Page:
Samoa
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British Foreign Secretary cancels Samoa visit with NZ counterpart

Staff Reporters

APIA, SAMOA – 21 APRIL 2023: The British Foreign Secretary James Cleverly has cancelled his planned visit to Samoa on 20 and 21 April where he was supposed to join New Zealand’s Foreign Minister Nanaia Mahuta now on the final leg of her Samoa visit.

A statement from the British High Commission in Apia last night said that due to the emerging conflict situation in Sudan, the Foreign Secretary will instead travel to the UK via New Zealand at the earliest opportunity in order to stay on top of the situation.

“I’m hugely disappointed not to make it to Samoa on this occasion and it is with massive regret this decision has been taken. Samoa, and the Pacific nations more widely, are important friends to the U.K. and it is frustrating to get so close but to not quite make it,” the Foreign Secretary said in a statement.

“I have expressed my regret and intention to do everything possible to meet again soon to Prime Minister Fiame.”

James Cleverly
James Cleverly

The British Foreign Secretary James Cleverly.

New Zealand’s Foreign Minister Nanaia Mahuta was to meet with Samoa’s Prime Minister Fiame Naomi Mata’afa alongside Cleverly, who was on his own four-day trip planned through the region. The pair were to return to Wellington to hold a bilateral meeting tomorrow.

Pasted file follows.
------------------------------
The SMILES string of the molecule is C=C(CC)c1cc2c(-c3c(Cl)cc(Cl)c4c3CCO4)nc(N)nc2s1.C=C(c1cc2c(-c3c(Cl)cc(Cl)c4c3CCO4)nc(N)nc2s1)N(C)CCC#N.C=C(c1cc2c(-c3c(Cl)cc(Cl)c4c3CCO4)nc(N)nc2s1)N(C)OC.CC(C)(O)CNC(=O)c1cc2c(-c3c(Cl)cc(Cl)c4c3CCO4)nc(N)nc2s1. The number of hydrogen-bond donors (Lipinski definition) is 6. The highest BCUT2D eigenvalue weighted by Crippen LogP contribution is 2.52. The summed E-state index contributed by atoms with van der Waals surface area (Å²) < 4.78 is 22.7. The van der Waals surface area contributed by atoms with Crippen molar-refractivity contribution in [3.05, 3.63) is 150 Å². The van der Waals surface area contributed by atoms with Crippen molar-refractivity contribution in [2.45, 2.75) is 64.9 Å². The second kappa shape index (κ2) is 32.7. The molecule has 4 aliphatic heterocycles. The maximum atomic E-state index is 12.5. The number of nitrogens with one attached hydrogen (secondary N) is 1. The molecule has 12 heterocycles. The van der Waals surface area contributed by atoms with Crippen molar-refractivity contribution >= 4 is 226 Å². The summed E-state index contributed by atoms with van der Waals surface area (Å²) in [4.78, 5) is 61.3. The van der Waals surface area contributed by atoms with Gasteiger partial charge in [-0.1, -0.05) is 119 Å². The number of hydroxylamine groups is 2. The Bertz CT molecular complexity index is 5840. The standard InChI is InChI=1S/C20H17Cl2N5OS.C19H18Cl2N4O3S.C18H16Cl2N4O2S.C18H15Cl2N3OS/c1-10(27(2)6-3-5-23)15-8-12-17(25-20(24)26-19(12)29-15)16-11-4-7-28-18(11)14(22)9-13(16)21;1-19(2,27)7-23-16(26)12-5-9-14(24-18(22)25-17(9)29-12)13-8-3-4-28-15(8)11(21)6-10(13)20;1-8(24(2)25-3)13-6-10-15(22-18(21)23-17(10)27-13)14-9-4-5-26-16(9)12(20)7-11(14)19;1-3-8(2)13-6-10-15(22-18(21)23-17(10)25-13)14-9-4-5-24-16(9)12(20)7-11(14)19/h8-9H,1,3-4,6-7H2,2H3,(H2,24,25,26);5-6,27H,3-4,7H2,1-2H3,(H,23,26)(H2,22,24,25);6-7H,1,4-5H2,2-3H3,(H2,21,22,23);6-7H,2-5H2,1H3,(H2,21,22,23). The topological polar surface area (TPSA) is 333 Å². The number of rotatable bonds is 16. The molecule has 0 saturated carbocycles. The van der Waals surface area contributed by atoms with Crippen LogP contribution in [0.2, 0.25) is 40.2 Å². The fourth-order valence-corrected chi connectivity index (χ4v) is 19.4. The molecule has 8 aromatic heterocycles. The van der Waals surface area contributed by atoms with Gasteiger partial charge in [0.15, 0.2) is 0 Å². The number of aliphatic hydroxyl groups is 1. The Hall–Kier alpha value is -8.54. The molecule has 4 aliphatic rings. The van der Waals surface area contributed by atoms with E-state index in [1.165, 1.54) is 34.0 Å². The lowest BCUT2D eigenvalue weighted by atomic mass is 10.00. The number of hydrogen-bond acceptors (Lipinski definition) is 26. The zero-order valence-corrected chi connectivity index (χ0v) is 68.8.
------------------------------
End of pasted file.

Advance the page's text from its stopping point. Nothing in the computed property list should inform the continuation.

“Together, we will reaffirm our shared commitment to supporting Pacific solutions to the challenges facing the region, including the impacts of climate change, and continued economic resilience in our region as we face global pressures,” Mahuta said in a statement Wednesday.

“Foreign Secretary Cleverly is a friend of New Zealand, and I’m delighted to travel with him to Samoa and be able to host him in Wellington.”

High among the geopolitical issues now affecting the Pacific region is the AUKUS Agreement of which New Zealand is not a part of and the Foreign Minister Nanaia Mahuta had just returned from a visit with the NATO allies.

Samoa’s Prime Minister has made her dissatisfaction known about the lack of consultation between the AUKUS partners Australia, UK and US with the leaders of the Pacific region when the agreement affects the region’s security and existing agreements to protect the region against nuclear armaments.

The AUKUS agreement plans to create a new fleet of nuclear-powered submarines, aimed at countering China’s influence in the Indo-Pacific region.